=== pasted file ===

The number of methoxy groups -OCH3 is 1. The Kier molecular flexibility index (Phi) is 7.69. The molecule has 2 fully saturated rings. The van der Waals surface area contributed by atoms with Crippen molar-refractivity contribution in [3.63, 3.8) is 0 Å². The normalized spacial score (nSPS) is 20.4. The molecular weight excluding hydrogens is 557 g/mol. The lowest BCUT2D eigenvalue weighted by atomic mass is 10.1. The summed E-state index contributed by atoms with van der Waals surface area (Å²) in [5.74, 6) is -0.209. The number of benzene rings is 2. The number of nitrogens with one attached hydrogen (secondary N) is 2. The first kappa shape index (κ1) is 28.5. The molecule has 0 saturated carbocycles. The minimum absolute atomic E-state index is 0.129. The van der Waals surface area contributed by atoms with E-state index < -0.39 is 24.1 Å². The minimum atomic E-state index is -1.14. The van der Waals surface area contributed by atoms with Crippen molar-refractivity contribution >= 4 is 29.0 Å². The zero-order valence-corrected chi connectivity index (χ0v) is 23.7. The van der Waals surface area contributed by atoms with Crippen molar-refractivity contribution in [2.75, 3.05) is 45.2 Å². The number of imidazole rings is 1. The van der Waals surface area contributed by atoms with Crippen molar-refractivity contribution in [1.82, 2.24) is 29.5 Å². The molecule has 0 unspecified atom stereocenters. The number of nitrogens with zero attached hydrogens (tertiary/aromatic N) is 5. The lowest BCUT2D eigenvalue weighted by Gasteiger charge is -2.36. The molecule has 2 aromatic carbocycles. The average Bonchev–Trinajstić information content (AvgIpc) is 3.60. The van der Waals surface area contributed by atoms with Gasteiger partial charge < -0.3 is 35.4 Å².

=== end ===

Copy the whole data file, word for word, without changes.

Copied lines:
The number of methoxy groups -OCH3 is 1. The Kier molecular flexibility index (Phi) is 7.69. The molecule has 2 fully saturated rings. The van der Waals surface area contributed by atoms with Crippen molar-refractivity contribution in [3.63, 3.8) is 0 Å². The normalized spacial score (nSPS) is 20.4. The molecular weight excluding hydrogens is 557 g/mol. The lowest BCUT2D eigenvalue weighted by atomic mass is 10.1. The summed E-state index contributed by atoms with van der Waals surface area (Å²) in [5.74, 6) is -0.209. The number of benzene rings is 2. The number of nitrogens with one attached hydrogen (secondary N) is 2. The first kappa shape index (κ1) is 28.5. The molecule has 0 saturated carbocycles. The minimum absolute atomic E-state index is 0.129. The van der Waals surface area contributed by atoms with E-state index < -0.39 is 24.1 Å². The minimum atomic E-state index is -1.14. The van der Waals surface area contributed by atoms with Crippen molar-refractivity contribution >= 4 is 29.0 Å². The zero-order valence-corrected chi connectivity index (χ0v) is 23.7. The van der Waals surface area contributed by atoms with Crippen molar-refractivity contribution in [2.75, 3.05) is 45.2 Å². The number of imidazole rings is 1. The van der Waals surface area contributed by atoms with Crippen molar-refractivity contribution in [1.82, 2.24) is 29.5 Å². The molecule has 0 unspecified atom stereocenters. The number of nitrogens with zero attached hydrogens (tertiary/aromatic N) is 5. The lowest BCUT2D eigenvalue weighted by Gasteiger charge is -2.36. The molecule has 2 aromatic carbocycles. The average Bonchev–Trinajstić information content (AvgIpc) is 3.60. The van der Waals surface area contributed by atoms with Gasteiger partial charge < -0.3 is 35.4 Å².